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World’s Largest Crab Feast Hosts World’s Largest Crab

Queen Clawdia will be steamed but not eaten

Donning a 10-legged felt and Styrofoam crab suit, Lucy Mackinnon becomes Rotary Club of Annapolis’ mascot, Clawdia.

Only one crab can be Queen of the World’s Largest Crab Feast, and it might be the one to be steamed first.
    Stifled in a 10-legged felt and Styrofoam crab suit with accompanying long fuzzy pants and sleeves, Lucy Mackinnon risks heat stroke every time she plays the part of Queen Clawdia, as she will for the Rotary Club of Annapolis Crab Feast. To cope with the heat, Mackinnon fills zipper bags with water and alcohol and hangs a battery-powered fan around her neck — inside the suit. But there’s no telling if that will be enough.
    The August crab feast coincides with the year’s highest temperatures. Last year’s August was the hottest on record.
    Why would a Rotarian make such a sacrifice?
    Apparently she can’t resist a crab.
    “I just saw it and immediately wanted to do it,” Mackinnon told me.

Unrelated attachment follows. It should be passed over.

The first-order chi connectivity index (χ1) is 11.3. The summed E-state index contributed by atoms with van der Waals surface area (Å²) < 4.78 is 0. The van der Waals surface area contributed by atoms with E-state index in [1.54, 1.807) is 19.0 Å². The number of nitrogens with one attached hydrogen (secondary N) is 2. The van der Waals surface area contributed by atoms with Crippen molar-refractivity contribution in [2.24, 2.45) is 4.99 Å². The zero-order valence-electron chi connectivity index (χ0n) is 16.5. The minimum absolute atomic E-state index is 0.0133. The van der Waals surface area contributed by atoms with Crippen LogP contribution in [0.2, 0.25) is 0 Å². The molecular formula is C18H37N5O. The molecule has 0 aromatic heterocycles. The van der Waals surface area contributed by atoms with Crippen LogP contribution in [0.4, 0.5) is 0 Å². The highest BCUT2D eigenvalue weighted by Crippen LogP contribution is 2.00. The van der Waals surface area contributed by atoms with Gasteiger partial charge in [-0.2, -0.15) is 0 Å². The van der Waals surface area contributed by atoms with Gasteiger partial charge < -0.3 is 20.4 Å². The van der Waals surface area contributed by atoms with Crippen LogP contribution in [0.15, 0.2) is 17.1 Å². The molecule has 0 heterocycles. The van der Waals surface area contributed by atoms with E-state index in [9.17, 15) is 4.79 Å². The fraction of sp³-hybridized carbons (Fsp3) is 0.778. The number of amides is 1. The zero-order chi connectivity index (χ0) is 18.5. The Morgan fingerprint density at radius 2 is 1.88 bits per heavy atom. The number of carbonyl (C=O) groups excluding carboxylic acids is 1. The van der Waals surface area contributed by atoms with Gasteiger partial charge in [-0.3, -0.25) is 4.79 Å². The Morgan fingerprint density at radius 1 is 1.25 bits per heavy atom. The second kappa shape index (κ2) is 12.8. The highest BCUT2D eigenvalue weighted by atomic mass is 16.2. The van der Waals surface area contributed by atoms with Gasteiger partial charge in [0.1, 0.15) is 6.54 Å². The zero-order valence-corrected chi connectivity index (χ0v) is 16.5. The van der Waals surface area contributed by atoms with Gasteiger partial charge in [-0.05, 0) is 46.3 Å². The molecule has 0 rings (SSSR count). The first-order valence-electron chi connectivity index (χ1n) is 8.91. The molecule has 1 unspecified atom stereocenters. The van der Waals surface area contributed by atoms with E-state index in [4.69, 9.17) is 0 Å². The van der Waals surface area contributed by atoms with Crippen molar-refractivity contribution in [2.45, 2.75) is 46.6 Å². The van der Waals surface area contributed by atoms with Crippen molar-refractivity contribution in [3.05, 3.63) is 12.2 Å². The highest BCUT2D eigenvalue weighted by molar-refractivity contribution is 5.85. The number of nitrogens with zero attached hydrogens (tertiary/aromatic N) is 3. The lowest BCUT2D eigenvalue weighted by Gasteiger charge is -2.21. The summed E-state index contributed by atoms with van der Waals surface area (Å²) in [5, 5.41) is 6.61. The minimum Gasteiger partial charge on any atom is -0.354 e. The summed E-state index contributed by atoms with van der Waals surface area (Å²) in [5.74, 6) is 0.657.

“It” is the costume of the Rotary Club of Annapolis’ new mascot, conceived, dressed and named this year. The walking, but not talking, Queen Clawdia represents the club at public events. With the help of her 14-year-old son, Mackinnon has grown into the part.
    The annual crab feast is the club’s signature event and major fundraiser.
    Billed as the biggest in the world, the crab feast is expected to draw 2,500 people to devour 350 bushels of crabs, 3,400 ears of corn, 100 gallons of crab soup, 1,800 hot dogs, 150 pounds of barbecue and even more gallons of soft drinks and beer. The basic ticket is $65.
    Lots is donated, including, this year, soda and water by Pepsi. Expenses are significant; last year they amounted to $116,000, 60 percent for crabs alone. Despite the climbing expenses, last year raised a total of $62,000 that was shared among 29 Annapolis community-service organizations.
    The Rotary Club is also careful of the impact of its feast. The event is 100 percent recycled in partnership with Annapolis Green, with the crab waste to be processed into compost.
    Heat is not Queen Clawdia’s only worry. Her impersonator, whether Mackinnon or Rotary Chair Sue Weber, gets so thoroughly into the role that outsiders forget there’s a person inside.
    Besides the heat and the disbelief, Mackinnon must also maintain an energetic and upbeat disposition. Kids of all ages run up and hug the crab and people snap photos. It’s a job with a physical component, so it’s a good thing she’s got a tough shell. An exercise rider at Laurel Park Racetrack for 20 years, Mackinnon is an athlete and used to the straining conditions that a human body can endure.
    Queen Clawdia has inspired a following on social media. See what’s she’s up to at #QueenClawdia.

Friday, August 5, 5-8pm: Navy-Marine Corps Stadium, Annapolis, $65 w/discounts; $130 preferred seating, rsvp: 877-333-9667.